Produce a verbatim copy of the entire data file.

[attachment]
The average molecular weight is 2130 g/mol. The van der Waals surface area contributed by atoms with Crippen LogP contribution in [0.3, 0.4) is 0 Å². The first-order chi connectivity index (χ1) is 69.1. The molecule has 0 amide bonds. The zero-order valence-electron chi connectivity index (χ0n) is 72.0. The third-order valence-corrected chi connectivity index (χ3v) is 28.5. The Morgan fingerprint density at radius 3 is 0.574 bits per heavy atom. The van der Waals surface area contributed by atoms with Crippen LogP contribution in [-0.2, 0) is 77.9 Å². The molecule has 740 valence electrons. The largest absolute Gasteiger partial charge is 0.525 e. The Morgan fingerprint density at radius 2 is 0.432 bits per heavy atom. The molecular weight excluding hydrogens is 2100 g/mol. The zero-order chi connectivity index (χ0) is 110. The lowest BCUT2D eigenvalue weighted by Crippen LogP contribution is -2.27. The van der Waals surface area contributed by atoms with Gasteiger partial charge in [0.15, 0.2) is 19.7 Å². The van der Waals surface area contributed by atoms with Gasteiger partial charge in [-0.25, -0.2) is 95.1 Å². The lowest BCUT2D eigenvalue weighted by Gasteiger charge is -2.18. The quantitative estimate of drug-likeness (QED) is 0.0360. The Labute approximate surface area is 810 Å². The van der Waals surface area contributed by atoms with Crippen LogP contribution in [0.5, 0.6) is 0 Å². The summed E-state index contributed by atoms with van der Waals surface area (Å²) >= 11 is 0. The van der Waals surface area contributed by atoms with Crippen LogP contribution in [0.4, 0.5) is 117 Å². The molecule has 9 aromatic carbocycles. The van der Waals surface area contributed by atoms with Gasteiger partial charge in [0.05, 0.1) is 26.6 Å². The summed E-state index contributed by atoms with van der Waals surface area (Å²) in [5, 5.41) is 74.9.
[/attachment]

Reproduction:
The average molecular weight is 2130 g/mol. The van der Waals surface area contributed by atoms with Crippen LogP contribution in [0.3, 0.4) is 0 Å². The first-order chi connectivity index (χ1) is 69.1. The molecule has 0 amide bonds. The zero-order valence-electron chi connectivity index (χ0n) is 72.0. The third-order valence-corrected chi connectivity index (χ3v) is 28.5. The Morgan fingerprint density at radius 3 is 0.574 bits per heavy atom. The van der Waals surface area contributed by atoms with Crippen LogP contribution in [-0.2, 0) is 77.9 Å². The molecule has 740 valence electrons. The largest absolute Gasteiger partial charge is 0.525 e. The Morgan fingerprint density at radius 2 is 0.432 bits per heavy atom. The molecular weight excluding hydrogens is 2100 g/mol. The zero-order chi connectivity index (χ0) is 110. The lowest BCUT2D eigenvalue weighted by Crippen LogP contribution is -2.27. The van der Waals surface area contributed by atoms with Gasteiger partial charge in [0.15, 0.2) is 19.7 Å². The van der Waals surface area contributed by atoms with Gasteiger partial charge in [-0.25, -0.2) is 95.1 Å². The lowest BCUT2D eigenvalue weighted by Gasteiger charge is -2.18. The quantitative estimate of drug-likeness (QED) is 0.0360. The Labute approximate surface area is 810 Å². The van der Waals surface area contributed by atoms with Crippen LogP contribution in [0.5, 0.6) is 0 Å². The summed E-state index contributed by atoms with van der Waals surface area (Å²) >= 11 is 0. The van der Waals surface area contributed by atoms with Crippen LogP contribution in [0.4, 0.5) is 117 Å². The molecule has 9 aromatic carbocycles. The van der Waals surface area contributed by atoms with Gasteiger partial charge in [0.05, 0.1) is 26.6 Å². The summed E-state index contributed by atoms with van der Waals surface area (Å²) in [5, 5.41) is 74.9.